Lord Lichfield, the Queen's cousin, has been criticised by a senior member of staff for taking up too much space at his ancestral stately home.

A leaked internal memo at Shugborough Hall, near Stafford, complained that other similar venues have more areas open to the public because "they don't have Lordy nicking half the rooms!"

The remark - from Education, Interpretation and Collections Officer Lizzie Nurse - relates to Lord Lichfield having about half of the 17th-century building as his private residence.

Shugborough Hall belonged to the family of photographer Lord Patrick Lichfield, the fifth Earl of Lichfield, for generations, but is now owned by the National Trust, which leases the 900-acre site to Staffordshire County Council.

In the memo, Miss Nurse described a recent visit to Erddig country house near Wrexham, Powys. She claimed there were far more rooms available for visitors to view.

The memo reads: "I don't know if you have read my thoughts on Erddig which I visited a couple of weeks ago.

"I was impressed by their house and their servants' quarters, both of which seemed fuller than ours (mainly because they don't have Lordy nicking half the rooms!)"

It was sent out in response to negative feedback on how job duties at Shugborough have changed this year. Costumed guides now have to adopt a 'first person' technique, playing the role of 17th-century workers. Some staff believe the scheme is not working.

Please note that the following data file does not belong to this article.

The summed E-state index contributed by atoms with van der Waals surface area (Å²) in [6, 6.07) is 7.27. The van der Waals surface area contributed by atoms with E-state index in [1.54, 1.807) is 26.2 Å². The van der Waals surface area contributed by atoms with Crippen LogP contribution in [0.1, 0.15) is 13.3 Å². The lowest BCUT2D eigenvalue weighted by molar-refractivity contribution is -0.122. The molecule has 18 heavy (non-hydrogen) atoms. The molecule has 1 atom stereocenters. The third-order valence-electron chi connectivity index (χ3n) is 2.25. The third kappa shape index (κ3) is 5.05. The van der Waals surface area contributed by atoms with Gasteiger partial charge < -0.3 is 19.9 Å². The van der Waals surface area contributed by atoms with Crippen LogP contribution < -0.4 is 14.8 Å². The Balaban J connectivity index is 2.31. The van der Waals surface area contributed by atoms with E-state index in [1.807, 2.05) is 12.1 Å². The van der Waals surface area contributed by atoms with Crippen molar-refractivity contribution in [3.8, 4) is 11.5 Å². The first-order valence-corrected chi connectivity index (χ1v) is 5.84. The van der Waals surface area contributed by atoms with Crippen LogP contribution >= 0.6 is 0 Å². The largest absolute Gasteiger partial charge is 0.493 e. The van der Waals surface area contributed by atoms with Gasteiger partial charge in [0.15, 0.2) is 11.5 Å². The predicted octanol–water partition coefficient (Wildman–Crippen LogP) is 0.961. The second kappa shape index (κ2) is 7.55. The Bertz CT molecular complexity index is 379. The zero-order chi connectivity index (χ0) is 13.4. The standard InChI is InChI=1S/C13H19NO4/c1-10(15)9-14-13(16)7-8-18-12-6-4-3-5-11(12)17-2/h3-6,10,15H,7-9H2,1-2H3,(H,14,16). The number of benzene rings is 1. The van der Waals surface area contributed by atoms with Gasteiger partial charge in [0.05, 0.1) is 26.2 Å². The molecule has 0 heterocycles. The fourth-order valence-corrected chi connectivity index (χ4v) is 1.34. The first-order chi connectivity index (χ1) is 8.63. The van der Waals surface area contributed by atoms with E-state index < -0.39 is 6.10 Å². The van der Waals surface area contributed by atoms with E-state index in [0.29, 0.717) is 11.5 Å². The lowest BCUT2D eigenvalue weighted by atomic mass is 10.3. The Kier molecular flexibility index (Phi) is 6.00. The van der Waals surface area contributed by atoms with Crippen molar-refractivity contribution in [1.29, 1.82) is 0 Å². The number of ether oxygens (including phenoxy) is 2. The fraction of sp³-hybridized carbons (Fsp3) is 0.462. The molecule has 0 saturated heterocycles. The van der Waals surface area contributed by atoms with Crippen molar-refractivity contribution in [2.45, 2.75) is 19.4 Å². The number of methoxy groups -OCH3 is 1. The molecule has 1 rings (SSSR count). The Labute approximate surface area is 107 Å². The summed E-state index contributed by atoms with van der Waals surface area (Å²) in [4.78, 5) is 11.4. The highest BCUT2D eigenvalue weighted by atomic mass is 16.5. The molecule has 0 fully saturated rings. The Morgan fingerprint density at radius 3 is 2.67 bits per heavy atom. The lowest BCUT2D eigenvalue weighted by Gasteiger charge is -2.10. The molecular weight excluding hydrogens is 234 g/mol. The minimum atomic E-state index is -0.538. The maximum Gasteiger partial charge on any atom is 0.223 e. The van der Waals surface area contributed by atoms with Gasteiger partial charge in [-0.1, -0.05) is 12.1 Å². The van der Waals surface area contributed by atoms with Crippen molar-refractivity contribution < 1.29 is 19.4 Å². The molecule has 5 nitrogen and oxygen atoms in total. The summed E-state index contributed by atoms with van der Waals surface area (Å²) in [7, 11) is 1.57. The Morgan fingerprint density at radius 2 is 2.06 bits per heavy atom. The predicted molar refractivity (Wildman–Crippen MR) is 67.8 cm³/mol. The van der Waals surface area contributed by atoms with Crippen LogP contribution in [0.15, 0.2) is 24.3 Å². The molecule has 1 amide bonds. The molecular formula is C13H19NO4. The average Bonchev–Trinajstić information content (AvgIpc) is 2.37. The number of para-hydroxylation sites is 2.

Miss Nurse gave advice in the letter on dealing with difficult customers who challenge the role-players.

She wrote: "Shugborough is now marketing itself as a fully first person experience, and will continue to in the future.

"Even if all the management were blown up tomorrow, it would only be a matter of time before the new management realised that this is the best way forward.

"I appreciate that you have not had any organised training before you started this new technique, and I can only be thoroughly impressed by how well you've all coped.

"If you let me know the usual dodgy questions we can work out a suitable response and then share it with the rest of the staff."

She adds: "There will inevitably still be some cocky fools, but if you ever get anyone like that who doesn't get the hint, then just ignore them!"

Estate manager Richard Kemp said the letter was the sort of memo which would be sent around any business in response to operational problems.

He said: "It was a private internal letter to staff and not intended for public reading. What Lizzie was trying to say is that although we may not have as many rooms in the mansion house open to the public as other places, there is still so much to do here.

"Unfortunately the way she has chosen to word it has come across in a negative way.

"Visitors who regularly take traditional National Trust tours around stately homes sometimes ask us 'is that it?' because they are only allowed to look around half the building. But what they don't realise, until it's too late, is that there is not just Shugborough Hall to visit but a huge servants' quarters, a working farm and masses of parkland as well."

He said visitor numbers were up 14 per cent from last year, and that staff had a good relationship with Lord Lichfield.